These controversial moments soon rack up and increase in intensity – one particularly memorable moment has the player make a choice between sacrificing themselves and witnessing a brutal execution. Infinity Ward continues to poke a toe over the controversy line with a torture waterboarding mini-game in the later levels. Here players have to dodge a water stream and choose when to take breaths to survive the torture. The message doesn’t really land and could have been conveyed through a cut-scene rather than trivialised as a mini-game. Players will likely forget about the horror of the torture while they concentrate on when to hit a button. Aside from a few missteps like this, Infinity Ward has done a fantastic job at encouraging the player to feel sympathy towards the characters and question the actions taken. The studio could have easily taken things a step too far for the sake of shock and awe, and thankfully that doesn’t happen.
Controversial story moments aside, I don’t think I have enjoyed a Call of Duty campaign this much in a long time. Visually, the game is flawless, even if there are some levels that are completed solely using night vision goggles. Character models are stunningly detailed, as is the weaponry. The story’s early shocks are more impactful because everything is so realistic. The gunplay feels top-notch and satisfying — coupled with some excellent sound design, each weapon feels as if it carries weight — silenced weapons especially.
Movement is fluid, and when the movement speed is slowed for darker, stealthier missions, it feels natural and not forced. There were some enemy AI hiccups — enemy soldiers would randomly stop firing and face the other way, although this only happened a handful of times and didn’t detract from the overall quality, and could be patched later on. Overall, it’s a slick and familiar experience from a studio known for delivering on gameplay and presentation.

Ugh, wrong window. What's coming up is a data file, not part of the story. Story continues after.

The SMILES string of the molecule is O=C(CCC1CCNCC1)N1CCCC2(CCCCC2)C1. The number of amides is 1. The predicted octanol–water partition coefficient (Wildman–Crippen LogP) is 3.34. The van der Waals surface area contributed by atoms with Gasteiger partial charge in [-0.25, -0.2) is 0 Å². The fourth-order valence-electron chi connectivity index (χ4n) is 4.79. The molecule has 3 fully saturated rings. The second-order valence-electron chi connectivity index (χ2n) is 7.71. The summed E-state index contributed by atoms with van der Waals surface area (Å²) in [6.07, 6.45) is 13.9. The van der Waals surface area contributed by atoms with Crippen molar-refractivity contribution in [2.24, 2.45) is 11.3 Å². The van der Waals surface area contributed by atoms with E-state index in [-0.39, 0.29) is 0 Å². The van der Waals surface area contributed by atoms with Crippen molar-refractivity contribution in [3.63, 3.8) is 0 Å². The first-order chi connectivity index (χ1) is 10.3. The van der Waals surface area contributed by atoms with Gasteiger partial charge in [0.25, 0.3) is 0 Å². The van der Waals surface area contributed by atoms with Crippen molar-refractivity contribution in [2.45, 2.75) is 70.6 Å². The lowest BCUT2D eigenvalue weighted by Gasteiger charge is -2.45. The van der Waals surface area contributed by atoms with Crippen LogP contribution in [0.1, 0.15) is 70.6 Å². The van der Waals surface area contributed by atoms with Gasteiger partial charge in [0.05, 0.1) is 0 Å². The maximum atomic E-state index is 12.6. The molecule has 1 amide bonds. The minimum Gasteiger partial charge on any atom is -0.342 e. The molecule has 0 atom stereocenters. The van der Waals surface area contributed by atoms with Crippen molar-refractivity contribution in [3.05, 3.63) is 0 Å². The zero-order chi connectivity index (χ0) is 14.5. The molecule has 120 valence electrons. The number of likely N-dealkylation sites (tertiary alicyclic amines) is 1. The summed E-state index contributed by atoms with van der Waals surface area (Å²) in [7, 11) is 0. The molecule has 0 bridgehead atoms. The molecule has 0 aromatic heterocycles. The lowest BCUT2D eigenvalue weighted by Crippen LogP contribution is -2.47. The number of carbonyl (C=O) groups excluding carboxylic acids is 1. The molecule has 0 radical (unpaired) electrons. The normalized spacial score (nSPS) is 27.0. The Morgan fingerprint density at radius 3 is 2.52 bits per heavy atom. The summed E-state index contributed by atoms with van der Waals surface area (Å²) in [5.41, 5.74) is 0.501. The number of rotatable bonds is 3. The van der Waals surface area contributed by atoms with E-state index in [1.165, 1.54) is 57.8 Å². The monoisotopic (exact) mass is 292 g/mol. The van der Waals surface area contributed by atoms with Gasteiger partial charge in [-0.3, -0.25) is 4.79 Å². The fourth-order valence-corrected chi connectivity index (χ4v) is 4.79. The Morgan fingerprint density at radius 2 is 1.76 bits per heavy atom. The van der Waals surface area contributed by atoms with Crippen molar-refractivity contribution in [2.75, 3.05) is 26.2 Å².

Luckily the achievement list is all campaign-related bar one multiplayer achievement for Spec Ops. The list is pretty simple for the most part apart from a few achievements. “Out of the Fire” involves you completing the game on Veteran or Realism difficulty. “We Own the Night” is another tricky one which requires you to kill all enemies in three buildings on the level going dark without anyone calling for backup. Those two are probably the ones that are going to give people the most trouble. All the rest can easily be won by following the achievement guides already up on site.
SummaryCall of Duty: Modern Warfare has the best campaign that I have played since the original Modern Warfare. Infinity Ward hasn’t shied away from controversial moments, and for the most part, they are carried out maturely, making the player sympathise with characters caught up in modern war. However, I don’t think a video game is the correct medium to capture and convey the horrifying experience of war. Gunplay, graphics and sound are all superb — everything you’d expect from a Call of Duty game. Each level is unique, and there are welcome changes of pace throughout. In recent COD releases, the campaign is often overlooked in favour of the multiplayer. But if you’re after an emotional, action-packed thrill ride, you shouldn’t skip out on this one.
EthicsThe reviewer spent eight hours fighting a terrorist organisation and the Russians, earning 14 out of the 27 achievements on offer. An Xbox One digital code was provided for the review and was played on an Xbox One X.